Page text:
…an image of him walking into the Wooster pool room while I was trying to show everybody there just how cool I was and beating my ass at game after game after game of 8 ball…

…of me all IvyLeagued up and home from my fancy-assed college for the weekend, him telling me to phone my grandmother just to say hello…

For fifteen minutes we walked, me talking and him listening, him making me feel safe and heard.  Tears falling inward, clearing the path so obscured for those 48 years.  Him, I think, feeling a father’s courage to be a father, to hear the truth knowing it will lead to the deeper truth, and, for the two of us, the joy of love flowing freely again.

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Published in: on June 10, 2012 at 9:20 pm  Comments (16)  

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16 CommentsLeave a comment

  1. Dear Richard, Thank you for sharing this profound experience with us. It reminds me what transformation can happen when we make space and time for listening with an open heart. love,
    ilana

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  2. Saul often jokes about the bliss of the unexamined life but your blog has proved him so wrong. How wonderful to feel the presence of your Dad in such a healing and open way. My heart sings for you and for him. Love Esther

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  3. Poignant, compelling, emotionally draining, and thank you very much.
    feel better and I’ll see you soon!

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  4. My father died on Flag Day 1976 and that sometimes falls on Fathers Day. He lives in every molecule of my existence. My daddy is beautiful.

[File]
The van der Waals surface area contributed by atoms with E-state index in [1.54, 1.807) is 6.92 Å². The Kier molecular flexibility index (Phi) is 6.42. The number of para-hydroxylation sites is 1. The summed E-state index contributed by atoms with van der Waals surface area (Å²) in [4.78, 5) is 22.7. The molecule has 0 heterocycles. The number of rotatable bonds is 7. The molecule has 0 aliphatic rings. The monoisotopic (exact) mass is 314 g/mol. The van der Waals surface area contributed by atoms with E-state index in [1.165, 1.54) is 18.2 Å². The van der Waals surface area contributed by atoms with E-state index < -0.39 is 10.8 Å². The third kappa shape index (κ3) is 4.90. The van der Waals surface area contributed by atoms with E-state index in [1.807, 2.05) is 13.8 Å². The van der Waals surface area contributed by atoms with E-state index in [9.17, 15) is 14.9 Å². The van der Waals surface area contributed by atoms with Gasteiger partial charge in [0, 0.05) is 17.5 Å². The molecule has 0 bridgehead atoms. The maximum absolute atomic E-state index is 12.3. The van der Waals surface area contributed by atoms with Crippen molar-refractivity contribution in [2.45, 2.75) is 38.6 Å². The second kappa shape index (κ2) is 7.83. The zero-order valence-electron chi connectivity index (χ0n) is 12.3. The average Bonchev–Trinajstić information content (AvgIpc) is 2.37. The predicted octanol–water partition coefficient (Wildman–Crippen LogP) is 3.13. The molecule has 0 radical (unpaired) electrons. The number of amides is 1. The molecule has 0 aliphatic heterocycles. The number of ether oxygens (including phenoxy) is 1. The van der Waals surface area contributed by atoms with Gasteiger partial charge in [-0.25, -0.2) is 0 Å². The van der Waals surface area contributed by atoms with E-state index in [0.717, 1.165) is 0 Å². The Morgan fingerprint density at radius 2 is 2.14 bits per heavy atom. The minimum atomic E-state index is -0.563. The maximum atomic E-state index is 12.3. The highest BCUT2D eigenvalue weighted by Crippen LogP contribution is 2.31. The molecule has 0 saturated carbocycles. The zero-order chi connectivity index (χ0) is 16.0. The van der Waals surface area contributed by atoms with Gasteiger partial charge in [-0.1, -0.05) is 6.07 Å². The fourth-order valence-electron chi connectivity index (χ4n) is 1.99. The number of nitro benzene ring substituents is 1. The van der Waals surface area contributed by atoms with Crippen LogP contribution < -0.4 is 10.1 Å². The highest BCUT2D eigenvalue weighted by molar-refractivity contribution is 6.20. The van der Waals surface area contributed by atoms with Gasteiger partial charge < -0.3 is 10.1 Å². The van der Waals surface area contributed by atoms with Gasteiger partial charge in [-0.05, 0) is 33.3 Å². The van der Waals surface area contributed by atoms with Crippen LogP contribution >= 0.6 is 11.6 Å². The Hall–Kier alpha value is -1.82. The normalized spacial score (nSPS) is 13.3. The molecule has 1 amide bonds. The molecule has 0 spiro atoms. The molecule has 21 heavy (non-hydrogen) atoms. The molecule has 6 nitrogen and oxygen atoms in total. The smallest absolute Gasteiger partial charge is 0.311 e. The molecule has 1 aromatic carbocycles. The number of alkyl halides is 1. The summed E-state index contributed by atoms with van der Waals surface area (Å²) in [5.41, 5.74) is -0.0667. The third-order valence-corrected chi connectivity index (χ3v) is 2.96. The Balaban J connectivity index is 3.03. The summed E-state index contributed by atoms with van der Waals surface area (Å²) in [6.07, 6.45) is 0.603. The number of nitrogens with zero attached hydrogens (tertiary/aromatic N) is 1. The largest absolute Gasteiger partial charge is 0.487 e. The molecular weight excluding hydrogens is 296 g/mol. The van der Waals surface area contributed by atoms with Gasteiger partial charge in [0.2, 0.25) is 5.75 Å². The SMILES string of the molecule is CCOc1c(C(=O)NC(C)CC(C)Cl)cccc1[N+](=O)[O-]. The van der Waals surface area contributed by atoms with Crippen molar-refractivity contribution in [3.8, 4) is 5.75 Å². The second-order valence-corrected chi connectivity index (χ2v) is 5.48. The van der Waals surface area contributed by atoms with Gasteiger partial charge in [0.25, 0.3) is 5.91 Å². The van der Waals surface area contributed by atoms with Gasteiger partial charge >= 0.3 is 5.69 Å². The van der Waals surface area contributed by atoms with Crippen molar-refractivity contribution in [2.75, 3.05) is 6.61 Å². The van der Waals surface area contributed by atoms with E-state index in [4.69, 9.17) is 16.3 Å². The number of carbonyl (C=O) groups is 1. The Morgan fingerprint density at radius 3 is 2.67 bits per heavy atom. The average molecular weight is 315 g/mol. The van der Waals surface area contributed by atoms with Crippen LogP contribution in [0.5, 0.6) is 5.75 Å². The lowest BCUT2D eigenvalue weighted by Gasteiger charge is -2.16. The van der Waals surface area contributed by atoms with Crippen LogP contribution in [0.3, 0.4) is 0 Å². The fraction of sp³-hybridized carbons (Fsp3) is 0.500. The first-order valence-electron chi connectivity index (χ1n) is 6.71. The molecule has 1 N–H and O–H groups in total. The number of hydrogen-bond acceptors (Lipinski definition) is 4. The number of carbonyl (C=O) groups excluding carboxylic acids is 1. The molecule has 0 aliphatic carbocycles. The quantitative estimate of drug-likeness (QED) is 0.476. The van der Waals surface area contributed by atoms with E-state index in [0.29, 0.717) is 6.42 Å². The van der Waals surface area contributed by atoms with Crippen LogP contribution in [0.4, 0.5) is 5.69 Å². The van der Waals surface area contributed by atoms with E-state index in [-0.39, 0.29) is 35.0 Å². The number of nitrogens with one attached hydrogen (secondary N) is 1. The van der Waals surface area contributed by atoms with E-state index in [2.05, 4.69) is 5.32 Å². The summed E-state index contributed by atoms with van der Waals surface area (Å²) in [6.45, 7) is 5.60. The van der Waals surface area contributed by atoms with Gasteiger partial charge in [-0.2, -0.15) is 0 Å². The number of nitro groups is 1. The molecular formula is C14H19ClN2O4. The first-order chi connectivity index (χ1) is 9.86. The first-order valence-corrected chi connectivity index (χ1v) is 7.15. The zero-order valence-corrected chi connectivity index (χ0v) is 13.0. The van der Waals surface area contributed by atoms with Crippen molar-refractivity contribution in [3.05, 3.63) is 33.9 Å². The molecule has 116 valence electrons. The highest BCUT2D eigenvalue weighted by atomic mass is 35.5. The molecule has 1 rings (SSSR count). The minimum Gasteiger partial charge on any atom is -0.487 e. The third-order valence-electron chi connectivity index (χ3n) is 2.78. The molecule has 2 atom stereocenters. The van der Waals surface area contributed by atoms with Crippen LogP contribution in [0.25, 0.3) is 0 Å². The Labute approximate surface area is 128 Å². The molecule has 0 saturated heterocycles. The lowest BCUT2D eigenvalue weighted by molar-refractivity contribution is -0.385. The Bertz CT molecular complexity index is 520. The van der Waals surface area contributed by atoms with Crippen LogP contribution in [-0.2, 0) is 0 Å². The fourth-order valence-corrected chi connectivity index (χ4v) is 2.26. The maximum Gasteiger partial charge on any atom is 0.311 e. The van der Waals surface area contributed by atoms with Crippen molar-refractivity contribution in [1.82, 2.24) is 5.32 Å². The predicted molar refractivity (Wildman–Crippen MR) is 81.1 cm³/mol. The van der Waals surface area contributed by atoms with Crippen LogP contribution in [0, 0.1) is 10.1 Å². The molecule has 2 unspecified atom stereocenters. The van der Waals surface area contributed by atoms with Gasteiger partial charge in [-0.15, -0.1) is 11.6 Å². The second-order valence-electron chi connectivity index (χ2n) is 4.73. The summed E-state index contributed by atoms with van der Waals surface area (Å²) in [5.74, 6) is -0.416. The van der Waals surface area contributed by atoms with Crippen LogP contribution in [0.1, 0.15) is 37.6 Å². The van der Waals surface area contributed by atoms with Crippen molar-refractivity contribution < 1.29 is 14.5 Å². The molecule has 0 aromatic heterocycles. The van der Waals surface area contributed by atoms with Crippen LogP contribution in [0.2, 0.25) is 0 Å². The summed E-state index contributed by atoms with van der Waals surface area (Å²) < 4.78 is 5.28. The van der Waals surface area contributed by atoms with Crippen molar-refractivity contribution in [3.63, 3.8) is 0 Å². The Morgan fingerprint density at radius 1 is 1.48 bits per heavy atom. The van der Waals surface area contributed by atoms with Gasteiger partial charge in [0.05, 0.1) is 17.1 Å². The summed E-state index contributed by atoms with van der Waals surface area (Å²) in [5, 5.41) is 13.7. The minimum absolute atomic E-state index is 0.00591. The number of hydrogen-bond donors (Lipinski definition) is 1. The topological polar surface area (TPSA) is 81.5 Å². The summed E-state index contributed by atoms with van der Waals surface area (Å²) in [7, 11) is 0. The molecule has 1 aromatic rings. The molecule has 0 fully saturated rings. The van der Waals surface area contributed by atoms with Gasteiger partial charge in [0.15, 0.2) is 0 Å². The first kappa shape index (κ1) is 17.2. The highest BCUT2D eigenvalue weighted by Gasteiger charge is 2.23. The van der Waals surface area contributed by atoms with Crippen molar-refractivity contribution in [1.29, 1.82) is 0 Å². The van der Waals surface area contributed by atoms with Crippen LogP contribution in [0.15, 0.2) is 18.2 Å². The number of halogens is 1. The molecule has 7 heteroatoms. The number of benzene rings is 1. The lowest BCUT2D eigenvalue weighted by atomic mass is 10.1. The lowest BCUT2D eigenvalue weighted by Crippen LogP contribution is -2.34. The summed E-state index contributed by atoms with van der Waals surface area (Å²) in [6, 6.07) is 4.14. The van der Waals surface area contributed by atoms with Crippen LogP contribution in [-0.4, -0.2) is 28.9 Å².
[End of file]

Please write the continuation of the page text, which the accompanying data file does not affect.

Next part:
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  5. This from Rozanne:

    am speechless
    Because I had a silent experience in my kitchen this morning — a similar one with my mother who died 5-1/2 years ago. I talked to her in a similar way today that you spoke to your father. I am in awe of your ability to write about it and share it, Richard. These things need to be said, out loud/silently, to heal everyone. I saw your father in that photo, Richard. I really did. And I liked seeing him in the store, too. It sounds as though your retreat was pretty extraordinary. For both you, and your father. What a gift. Thank you.
    x
    Rozanne Gold

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  6. From Susan Huszar:

    Hi Richard:

    Thank you for this….and for your honesty.
    it’s such a joy to read your beautiful writing.

    Sue

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  7. From Annie:

    beautiful, richardxx

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  8. From Hannah Cheseaux Middelmann: i love your strength that you would not think of as strength! miss you richard

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  9. This from Denise:
    I enjoyed this posting.

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  10. Hi Richard,
    I am so grateful for the gift of your writing.
    Be well my friend.
    Much love,
    Gerry Brooks

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  11. Dick..thanks for sharing your journeys however I must say on this one, love you my Brother. Dad was always holding your hand and you were able to feel it so profoundly..A Father’s love can always be revisited…YES!

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  12. Compelling. Thank you.

    the mad russian

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  13. thanks so much for sharing your journey, all the textures come through loud and clear. mostly, your vibrant energy.

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  14. Hi Richard
    > just a note to let you know how moving and beautifully written I found your
    > second installment on silent retreat
    > the piece about your Dad……straight from the heart…..
    >
    > thanks
    >
    > karuna

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  15. Jeanne Lane commented: Your latest blog is very meaningful and wonderful and touching. Glad you took us along on that walk with your Dad.

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  16. What powerful and moving words. Thank you for sharing your words about your father. Wow. Truly Vivid. Truly beautiful.

    Like